Maybe I’ve migrated a task over and over again from one day to the next. Now it’s time to evaluate: is this to-do worth the mental energy and space it is taking up? Will I do it tomorrow or this month? The answer might be no, so then I simply cross it off. The act of migrating, and looking at patterns in what I actually do and don’t do, is really helpful for me in deciding what to prioritize. This prioritization has been one of the best things about bullet journaling for me: that extra clarity into what is actually important.
This is where bullet journaling can change from an organizational system into a system that can help change your behavior.
The Index and Freedom For…Anything
The final important note about understanding the bullet journal system is the concept of an index. The only “rule” of a bullet journal is that the pages are numbered. This is important because you set aside a few pages at the beginning of the notebook or journal for an index, and then whatever you add to the subsequent pages gets added to the index.
This sounds simple but is very freeing. On pages 2 and 3 I have, say, my January monthly spread. Pages 4 and 5 are the first week of January. But all of a sudden, I want to start planning for a trip I’m taking this summer, and think my bullet journal is a great place to store those notes and lists. Instead of setting aside pages in another section or something, I just make pages 6 and 7 my travel planning pages. I add them to the index, and then the second week of January gets added after them. If I realize I need more pages for my travel plans, I can just add them to the next open page, even if they aren’t directly behind the other travel pages. The index is the single source of truth for organization, and that allows me to not stress and try to save pages that I may nor may not need for a given project.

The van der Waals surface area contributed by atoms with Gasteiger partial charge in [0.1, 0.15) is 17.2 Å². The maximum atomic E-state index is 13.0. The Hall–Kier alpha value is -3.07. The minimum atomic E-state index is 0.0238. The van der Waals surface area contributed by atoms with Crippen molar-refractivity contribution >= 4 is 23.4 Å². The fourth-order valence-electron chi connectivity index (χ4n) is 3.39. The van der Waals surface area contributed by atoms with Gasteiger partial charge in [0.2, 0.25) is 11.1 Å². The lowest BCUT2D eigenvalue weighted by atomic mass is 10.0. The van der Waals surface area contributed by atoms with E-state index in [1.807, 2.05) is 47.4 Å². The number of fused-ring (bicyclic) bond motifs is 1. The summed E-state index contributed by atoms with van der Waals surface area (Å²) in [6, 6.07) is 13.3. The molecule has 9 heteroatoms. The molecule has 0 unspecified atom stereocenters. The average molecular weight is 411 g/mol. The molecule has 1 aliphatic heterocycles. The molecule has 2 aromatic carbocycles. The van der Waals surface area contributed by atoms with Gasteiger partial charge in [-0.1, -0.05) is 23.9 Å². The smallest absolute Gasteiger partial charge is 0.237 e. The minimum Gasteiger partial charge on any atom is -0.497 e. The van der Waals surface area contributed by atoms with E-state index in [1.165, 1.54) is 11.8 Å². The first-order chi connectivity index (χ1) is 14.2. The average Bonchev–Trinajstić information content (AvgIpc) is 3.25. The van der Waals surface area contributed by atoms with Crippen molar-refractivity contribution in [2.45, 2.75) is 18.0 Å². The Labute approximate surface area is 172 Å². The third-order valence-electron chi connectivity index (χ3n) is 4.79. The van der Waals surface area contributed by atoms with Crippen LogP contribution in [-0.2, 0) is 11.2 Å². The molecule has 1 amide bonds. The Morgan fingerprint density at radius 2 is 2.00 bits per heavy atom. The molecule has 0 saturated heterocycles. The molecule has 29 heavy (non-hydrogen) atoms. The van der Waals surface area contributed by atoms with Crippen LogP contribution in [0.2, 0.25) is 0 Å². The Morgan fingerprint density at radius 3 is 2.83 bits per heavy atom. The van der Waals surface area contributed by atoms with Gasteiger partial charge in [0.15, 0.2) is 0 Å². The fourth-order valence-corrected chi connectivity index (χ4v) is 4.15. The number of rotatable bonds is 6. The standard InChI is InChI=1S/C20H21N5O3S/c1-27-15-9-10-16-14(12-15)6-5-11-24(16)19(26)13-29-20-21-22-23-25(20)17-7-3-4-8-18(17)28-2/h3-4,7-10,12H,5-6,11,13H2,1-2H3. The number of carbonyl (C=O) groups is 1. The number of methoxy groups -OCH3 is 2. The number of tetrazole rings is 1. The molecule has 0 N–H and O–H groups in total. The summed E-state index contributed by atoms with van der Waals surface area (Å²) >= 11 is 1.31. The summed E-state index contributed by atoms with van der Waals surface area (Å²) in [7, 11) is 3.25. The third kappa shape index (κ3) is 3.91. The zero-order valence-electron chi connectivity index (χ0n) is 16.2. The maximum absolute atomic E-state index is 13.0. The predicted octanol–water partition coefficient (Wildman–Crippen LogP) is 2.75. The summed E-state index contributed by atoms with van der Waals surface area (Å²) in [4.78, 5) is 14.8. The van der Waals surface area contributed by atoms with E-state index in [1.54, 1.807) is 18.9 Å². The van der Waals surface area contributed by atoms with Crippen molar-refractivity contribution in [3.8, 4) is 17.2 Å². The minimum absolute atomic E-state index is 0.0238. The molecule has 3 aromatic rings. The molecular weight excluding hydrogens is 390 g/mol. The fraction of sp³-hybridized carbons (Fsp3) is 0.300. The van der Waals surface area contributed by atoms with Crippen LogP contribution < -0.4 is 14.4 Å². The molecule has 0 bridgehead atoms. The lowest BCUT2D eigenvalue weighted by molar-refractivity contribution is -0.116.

Somehow, this also frees my bullet journal into being…whatever I want it to be! It’s not just a task list and a calendar. It can be all those things but also a place for quotes I like, a financial planner, a habit tracker, a space for doodles, a gratitude journal, notes on how to care for my houseplants, truly, anything. I just have to stick whatever I do in the index, and now it’s a part of my bullet journal, no matter how disparate it may seem.
Why This Works for Me
I was the type of person to get into bed, and then before falling asleep, I would grab my phone and write myself an email about the things I wanted to do the following day. My inbox is littered with, frankly, absurd to-do list emails written to myself right before I fell asleep. I would keep random lists of stuff I wanted to do on scraps of paper. I would keep notes on my phone about doctor’s visits, movies I wanted to watch, all kinds of stuff. I didn’t have a single, coherent system for organizing this, and, honestly, the anxiety that comes with it.
My bullet journal gives me one place for everything. Its free-form nature combined with the time domain system is so freeing for me. I can put anything I want in there, and because of the concept of an index, I can also find anything with relative ease. It’s been hugely freeing for me.
Do you bullet journal? I love learning about how people use journals or organization systems, whether it’s a bullet journal or some other method, so please send me a Tweet or email me (first name dot last name at gmail dot com!) if you want to chat more.